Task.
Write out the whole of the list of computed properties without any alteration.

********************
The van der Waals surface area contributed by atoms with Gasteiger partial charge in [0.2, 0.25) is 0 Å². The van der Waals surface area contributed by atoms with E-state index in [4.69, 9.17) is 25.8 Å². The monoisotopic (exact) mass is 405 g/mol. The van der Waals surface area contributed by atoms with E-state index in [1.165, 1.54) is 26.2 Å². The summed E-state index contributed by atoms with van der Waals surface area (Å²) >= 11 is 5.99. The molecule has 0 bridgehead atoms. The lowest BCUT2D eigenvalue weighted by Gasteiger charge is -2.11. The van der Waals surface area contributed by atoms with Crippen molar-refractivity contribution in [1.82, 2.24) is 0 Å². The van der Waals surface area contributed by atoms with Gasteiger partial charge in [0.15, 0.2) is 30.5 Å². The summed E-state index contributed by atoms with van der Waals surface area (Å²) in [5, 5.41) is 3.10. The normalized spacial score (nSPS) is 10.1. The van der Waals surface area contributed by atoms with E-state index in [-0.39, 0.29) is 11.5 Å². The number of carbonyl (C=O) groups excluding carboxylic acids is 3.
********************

The van der Waals surface area contributed by atoms with Gasteiger partial charge in [0.2, 0.25) is 0 Å². The van der Waals surface area contributed by atoms with E-state index in [4.69, 9.17) is 25.8 Å². The monoisotopic (exact) mass is 405 g/mol. The van der Waals surface area contributed by atoms with E-state index in [1.165, 1.54) is 26.2 Å². The summed E-state index contributed by atoms with van der Waals surface area (Å²) >= 11 is 5.99. The molecule has 0 bridgehead atoms. The lowest BCUT2D eigenvalue weighted by Gasteiger charge is -2.11. The van der Waals surface area contributed by atoms with Crippen molar-refractivity contribution in [1.82, 2.24) is 0 Å². The van der Waals surface area contributed by atoms with Gasteiger partial charge in [0.15, 0.2) is 30.5 Å². The summed E-state index contributed by atoms with van der Waals surface area (Å²) in [5, 5.41) is 3.10. The normalized spacial score (nSPS) is 10.1. The van der Waals surface area contributed by atoms with E-state index in [-0.39, 0.29) is 11.5 Å². The number of carbonyl (C=O) groups excluding carboxylic acids is 3.